Those who have grappled with the implications of electronic text have tended to narrativize their hopes for and resistance to the networked future in terms that recall movie matinees or yesteryear. We would like to point out three such narratives:

  1. The Space adventure, in which computer-mediated communication figures as the final frontier, which is a knew kind of space.
  2. The Western, in which computer-mediated communication is the wild west or the virgin land of the pioneers.
  3. The Return of Eden, in which computer-mediated communication returns us to a prelapsarian (or pretextual) state.

Each narrative foregrounds the new medium, but in doing so discloses a nostalgic impulse that hardens the old paradigms rather than allowing new ones to form. In fact, the irony of the claims made in these narratives is that although they are explicitly or implicitly based on a comparison of e-text to print, the same claims were once made in comparing print literacy to oral discourse. Our primary purpose in this essay is not to decide these claims, but to point out that they predate the "new" situation which ostensibly calls them up, and to suggest that it therefore makes more sense to regard electronic text as continuous with older forms of textuality and literacy than to celebrate or revile it as a completely new moment in the history of human communication.

1. The Final Frontier

The "final frontier" narrative, although cast in futuristic terms of space adventure, envisions a utopia familiar from movies, books, and TV shows -- one in which we seek out new worlds where no "man" has gone before. Here we play the part of the ingenious and advanced homo-scientificus, part of a larger technological enterprise, working (but not too hard -- a few keystrokes of genius) in a complex world of the electronic power lunch. "With networked semiconductors," writes Richard Powers in The Gold Bug Variations, "physical location becomes arbitrary." Actually, this is one of the advantages of print literacy, an important function of which is to allow us to communicate with absent others across space and time. Spatial dislocation in particular, though, seems to take on a new salience in the case of networked communication: consider Alan McKenzie's remarks in an essay on electronic resources:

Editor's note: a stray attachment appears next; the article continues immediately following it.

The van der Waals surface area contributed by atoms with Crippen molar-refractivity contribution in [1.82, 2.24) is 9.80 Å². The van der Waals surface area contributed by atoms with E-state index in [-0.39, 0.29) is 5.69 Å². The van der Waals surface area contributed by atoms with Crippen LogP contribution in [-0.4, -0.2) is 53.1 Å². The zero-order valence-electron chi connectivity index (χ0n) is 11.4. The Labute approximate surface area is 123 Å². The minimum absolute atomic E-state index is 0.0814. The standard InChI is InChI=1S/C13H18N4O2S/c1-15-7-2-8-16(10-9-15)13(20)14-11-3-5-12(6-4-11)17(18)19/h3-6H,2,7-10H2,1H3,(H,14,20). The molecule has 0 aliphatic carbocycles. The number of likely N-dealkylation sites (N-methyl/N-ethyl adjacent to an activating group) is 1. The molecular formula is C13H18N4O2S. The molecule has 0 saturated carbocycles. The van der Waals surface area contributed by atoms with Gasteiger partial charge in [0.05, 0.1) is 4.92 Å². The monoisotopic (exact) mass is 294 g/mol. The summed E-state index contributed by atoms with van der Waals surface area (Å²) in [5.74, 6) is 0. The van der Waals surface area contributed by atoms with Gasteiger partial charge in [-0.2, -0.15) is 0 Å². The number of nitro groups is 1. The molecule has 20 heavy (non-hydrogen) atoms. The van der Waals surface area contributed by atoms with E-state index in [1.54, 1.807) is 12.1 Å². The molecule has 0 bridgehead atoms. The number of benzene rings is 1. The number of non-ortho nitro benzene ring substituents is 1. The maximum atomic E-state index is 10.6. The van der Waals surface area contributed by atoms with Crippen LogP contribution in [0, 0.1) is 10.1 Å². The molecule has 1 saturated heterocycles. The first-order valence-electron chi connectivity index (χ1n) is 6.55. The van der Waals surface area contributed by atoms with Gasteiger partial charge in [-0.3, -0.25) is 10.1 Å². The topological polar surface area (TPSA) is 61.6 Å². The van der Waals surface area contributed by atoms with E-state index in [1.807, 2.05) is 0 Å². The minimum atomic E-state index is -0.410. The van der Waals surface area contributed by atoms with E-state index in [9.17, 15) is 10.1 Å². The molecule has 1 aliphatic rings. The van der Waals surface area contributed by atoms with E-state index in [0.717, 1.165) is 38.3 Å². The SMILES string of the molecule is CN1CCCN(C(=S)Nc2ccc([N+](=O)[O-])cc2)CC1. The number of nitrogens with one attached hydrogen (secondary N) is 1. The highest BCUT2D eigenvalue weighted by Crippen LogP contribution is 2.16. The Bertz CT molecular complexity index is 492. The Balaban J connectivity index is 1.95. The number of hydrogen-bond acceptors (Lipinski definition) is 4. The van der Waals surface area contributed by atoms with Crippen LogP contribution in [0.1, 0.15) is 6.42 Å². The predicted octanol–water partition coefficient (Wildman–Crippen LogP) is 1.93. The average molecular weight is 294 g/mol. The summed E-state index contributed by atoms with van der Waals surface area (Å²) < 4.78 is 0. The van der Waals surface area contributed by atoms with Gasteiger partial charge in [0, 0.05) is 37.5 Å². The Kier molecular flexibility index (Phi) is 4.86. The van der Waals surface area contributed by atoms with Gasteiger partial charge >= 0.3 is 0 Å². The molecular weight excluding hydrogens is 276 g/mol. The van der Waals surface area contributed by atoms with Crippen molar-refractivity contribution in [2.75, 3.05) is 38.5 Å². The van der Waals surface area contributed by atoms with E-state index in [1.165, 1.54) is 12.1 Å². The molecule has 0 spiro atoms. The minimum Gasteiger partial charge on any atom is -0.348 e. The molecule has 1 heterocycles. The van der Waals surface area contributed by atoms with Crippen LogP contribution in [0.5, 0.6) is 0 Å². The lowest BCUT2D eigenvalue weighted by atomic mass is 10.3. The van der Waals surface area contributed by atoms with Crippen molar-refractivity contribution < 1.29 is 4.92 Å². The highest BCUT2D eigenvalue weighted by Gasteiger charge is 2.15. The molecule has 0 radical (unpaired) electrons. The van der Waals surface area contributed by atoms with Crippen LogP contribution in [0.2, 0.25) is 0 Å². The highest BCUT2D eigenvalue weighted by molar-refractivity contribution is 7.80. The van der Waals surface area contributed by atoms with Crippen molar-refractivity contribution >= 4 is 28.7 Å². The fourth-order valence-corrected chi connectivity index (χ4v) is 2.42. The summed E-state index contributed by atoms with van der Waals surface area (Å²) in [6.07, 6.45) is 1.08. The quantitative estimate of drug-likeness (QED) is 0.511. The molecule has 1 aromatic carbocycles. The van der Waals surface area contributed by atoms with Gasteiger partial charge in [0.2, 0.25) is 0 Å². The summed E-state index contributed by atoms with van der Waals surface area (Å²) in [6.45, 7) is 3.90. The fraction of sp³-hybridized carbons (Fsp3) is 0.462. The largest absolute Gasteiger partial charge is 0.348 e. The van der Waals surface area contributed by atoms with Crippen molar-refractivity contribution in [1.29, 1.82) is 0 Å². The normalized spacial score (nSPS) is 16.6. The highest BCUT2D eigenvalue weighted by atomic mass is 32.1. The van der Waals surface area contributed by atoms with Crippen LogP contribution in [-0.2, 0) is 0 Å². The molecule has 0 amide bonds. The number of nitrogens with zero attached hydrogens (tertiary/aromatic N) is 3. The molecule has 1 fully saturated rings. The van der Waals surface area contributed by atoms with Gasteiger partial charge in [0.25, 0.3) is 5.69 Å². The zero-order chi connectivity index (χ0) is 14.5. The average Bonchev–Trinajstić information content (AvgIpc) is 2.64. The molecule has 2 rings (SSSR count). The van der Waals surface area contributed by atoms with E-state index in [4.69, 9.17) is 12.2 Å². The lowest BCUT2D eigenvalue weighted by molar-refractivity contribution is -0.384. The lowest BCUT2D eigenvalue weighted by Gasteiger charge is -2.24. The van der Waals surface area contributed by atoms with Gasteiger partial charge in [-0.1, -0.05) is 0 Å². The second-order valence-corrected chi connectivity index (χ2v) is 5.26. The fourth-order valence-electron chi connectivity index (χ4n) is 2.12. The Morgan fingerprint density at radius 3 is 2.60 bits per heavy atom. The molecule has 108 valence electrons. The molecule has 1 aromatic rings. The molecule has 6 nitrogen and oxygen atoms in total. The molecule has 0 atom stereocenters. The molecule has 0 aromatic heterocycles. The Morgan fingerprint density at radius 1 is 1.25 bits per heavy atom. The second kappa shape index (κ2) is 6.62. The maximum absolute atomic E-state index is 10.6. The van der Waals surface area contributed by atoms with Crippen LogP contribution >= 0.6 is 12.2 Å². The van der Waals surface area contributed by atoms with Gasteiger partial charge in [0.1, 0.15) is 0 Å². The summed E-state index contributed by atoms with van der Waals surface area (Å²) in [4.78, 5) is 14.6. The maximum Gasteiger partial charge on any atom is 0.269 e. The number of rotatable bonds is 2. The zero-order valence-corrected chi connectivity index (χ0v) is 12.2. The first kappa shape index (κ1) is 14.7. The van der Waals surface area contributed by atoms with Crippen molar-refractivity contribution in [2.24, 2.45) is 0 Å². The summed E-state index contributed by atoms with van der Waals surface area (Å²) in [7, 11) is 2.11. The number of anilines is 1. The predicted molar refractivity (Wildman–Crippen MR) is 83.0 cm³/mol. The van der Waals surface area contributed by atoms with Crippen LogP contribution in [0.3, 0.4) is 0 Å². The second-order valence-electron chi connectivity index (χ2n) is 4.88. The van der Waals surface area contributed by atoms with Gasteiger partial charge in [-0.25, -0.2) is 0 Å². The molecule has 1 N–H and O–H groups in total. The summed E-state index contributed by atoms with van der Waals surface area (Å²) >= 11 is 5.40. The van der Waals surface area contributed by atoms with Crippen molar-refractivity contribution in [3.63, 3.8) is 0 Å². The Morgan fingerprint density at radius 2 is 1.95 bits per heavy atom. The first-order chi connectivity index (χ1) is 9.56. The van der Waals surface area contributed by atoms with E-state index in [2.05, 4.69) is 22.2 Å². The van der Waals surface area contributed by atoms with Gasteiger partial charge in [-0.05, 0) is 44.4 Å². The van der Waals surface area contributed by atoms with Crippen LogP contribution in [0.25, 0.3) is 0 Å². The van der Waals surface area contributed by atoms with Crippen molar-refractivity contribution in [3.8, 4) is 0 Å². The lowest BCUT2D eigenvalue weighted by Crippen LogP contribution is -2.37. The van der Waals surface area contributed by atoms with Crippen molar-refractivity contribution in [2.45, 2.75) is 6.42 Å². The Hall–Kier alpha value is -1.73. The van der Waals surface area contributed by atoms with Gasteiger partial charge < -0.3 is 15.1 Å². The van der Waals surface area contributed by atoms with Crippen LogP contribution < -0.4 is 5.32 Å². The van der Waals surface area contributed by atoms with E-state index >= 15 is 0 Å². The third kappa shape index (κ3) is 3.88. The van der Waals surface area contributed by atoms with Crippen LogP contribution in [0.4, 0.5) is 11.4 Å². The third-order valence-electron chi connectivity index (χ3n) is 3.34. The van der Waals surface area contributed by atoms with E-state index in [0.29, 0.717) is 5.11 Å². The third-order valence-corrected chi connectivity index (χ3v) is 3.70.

Learning to navigate within and between programs is an exhilarating challenge. It used to be the humanists' texts that sometimes got mislaid, but now humanists can, temporarily, lose themselves. (43)